What Time of the Year Should Your Two-Year-Old Make Its First Start?
Let’s assume that you have considered the above factors, and have determined that your horse is capable of starting as a two-year-old. Once again, use caution in determining when to make your horse’s first start. Also, remember that in California, a horse must actually have reached its second birth date* before it can enter into a race.
Softer (less competitive) fields may occur earlier in the year, as some owners elect to give their valuable racing stock more time to develop
before racing. Also, purses may be higher in the springtime than in the fall, especially in Southern California. Weather is also a factor, as the drier racetracks of the spring and summer are more conducive to conditioning young stock. Training babies in the mud is not considered to be a good practice, as it places too much stress on their young bodies.
For owners fortunate enough to possess a precocious two-year-old, many opportunities usually exist to sell two-year-olds who have displayed ability at the track, whether through promising training (fast morning works), or good racing performance.
Advantages of Waiting Until Later in the Year
The primary advantage of waiting until later in the year to run your two-year-old, if you do decide to race it during its juvenile year, is the extra time allowed for your horse to develop both mentally and physically. Horses mature significantly between the spring and the fall. Patient owners who are willing to wait may reap economic rewards by having a horse who can start a few times later in its two-year-old year, and then be fresh for its three-year-old campaign. Few horses possess the ability to show brilliance early in their two-year-old year, and then continue to stay sound for their three and four-year-old years.
Handling Horses Purchased at Two-Year-Old Sales
Some owners may purchase horses at the upcoming two-year-old auctions with the intent of immediately pointing them to a race. However, remember that many of these young horses have been in training for six months prior to the sale, have been pressured to perform on “preview” day, and are in need of a rest. Also, understand that many of these horses have only been asked to breeze an eighth of a mile during the sale’ preview, and are not prepared to go further. Realize that sales can be very stressful on young horses, and that many need to be turned out in order to recuperate, both physically and mentally. Once again, think long term.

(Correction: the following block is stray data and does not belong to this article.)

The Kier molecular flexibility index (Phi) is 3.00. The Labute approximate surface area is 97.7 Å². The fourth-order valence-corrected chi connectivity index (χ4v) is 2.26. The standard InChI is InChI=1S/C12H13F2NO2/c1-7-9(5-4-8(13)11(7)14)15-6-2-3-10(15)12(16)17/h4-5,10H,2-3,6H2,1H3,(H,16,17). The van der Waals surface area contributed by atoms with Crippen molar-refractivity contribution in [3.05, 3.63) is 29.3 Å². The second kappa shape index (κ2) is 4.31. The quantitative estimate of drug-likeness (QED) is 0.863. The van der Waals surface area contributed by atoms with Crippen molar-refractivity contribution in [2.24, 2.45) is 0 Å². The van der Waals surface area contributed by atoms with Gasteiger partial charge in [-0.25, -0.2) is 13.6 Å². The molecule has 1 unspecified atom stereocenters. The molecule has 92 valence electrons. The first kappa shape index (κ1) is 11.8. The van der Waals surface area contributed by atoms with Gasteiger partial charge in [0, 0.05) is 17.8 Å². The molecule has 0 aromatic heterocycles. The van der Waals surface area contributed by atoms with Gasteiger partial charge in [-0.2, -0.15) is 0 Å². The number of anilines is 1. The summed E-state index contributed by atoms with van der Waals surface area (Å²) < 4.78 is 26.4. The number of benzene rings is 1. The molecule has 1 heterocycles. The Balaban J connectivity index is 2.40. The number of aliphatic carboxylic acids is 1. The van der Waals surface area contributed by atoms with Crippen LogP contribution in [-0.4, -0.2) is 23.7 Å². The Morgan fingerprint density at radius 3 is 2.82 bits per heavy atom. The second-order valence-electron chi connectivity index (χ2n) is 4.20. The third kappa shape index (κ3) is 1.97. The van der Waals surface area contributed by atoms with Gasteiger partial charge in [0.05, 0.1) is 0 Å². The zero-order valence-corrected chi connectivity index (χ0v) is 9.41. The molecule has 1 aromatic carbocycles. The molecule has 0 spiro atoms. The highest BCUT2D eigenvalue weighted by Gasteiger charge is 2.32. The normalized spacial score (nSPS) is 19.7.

Patience is a Virtue
Purses offered for two-year-old races this spring are mighty tempting to an owner, especially as he or she writes the monthly support check. However, use good judgment and think of your horse’s best interests in the long run. Is your colt or filly ready to face the challenges of racing at two? Consider the above-mentioned factors carefully, or consult your trusted advisors, before making your decision, and always put the interests of your horse before your own. More often than not, such responsible thinking will reward you. Remember Alphabet Soup!
* All Thoroughbreds turn a year older on January 1st. However, in order to compete in a two-year-old race, a horse must have reached its second actual birth date. For example, a horse born on March 16, 1995 would not be eligible to enter into a race until March 16,1997.